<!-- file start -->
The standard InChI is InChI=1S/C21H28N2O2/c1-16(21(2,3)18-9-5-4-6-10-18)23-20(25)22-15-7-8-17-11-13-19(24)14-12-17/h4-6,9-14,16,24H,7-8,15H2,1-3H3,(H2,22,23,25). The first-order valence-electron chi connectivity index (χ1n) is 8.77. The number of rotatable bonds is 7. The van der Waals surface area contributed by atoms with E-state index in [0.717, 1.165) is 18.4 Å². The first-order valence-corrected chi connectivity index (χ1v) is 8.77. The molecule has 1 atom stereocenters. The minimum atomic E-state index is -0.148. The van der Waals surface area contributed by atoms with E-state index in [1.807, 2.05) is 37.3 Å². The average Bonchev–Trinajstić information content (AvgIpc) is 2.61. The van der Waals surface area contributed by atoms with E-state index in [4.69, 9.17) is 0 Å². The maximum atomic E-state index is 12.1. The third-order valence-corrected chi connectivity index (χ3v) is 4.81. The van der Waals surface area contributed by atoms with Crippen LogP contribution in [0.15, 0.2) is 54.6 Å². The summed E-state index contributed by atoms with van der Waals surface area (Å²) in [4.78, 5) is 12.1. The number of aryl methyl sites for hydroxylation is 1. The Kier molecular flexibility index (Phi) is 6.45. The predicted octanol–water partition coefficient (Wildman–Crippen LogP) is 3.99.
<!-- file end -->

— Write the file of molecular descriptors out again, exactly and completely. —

The standard InChI is InChI=1S/C21H28N2O2/c1-16(21(2,3)18-9-5-4-6-10-18)23-20(25)22-15-7-8-17-11-13-19(24)14-12-17/h4-6,9-14,16,24H,7-8,15H2,1-3H3,(H2,22,23,25). The first-order valence-electron chi connectivity index (χ1n) is 8.77. The number of rotatable bonds is 7. The van der Waals surface area contributed by atoms with E-state index in [0.717, 1.165) is 18.4 Å². The first-order valence-corrected chi connectivity index (χ1v) is 8.77. The molecule has 1 atom stereocenters. The minimum atomic E-state index is -0.148. The van der Waals surface area contributed by atoms with E-state index in [1.807, 2.05) is 37.3 Å². The average Bonchev–Trinajstić information content (AvgIpc) is 2.61. The van der Waals surface area contributed by atoms with E-state index in [4.69, 9.17) is 0 Å². The maximum atomic E-state index is 12.1. The third-order valence-corrected chi connectivity index (χ3v) is 4.81. The van der Waals surface area contributed by atoms with Crippen LogP contribution in [0.15, 0.2) is 54.6 Å². The summed E-state index contributed by atoms with van der Waals surface area (Å²) in [4.78, 5) is 12.1. The number of aryl methyl sites for hydroxylation is 1. The Kier molecular flexibility index (Phi) is 6.45. The predicted octanol–water partition coefficient (Wildman–Crippen LogP) is 3.99.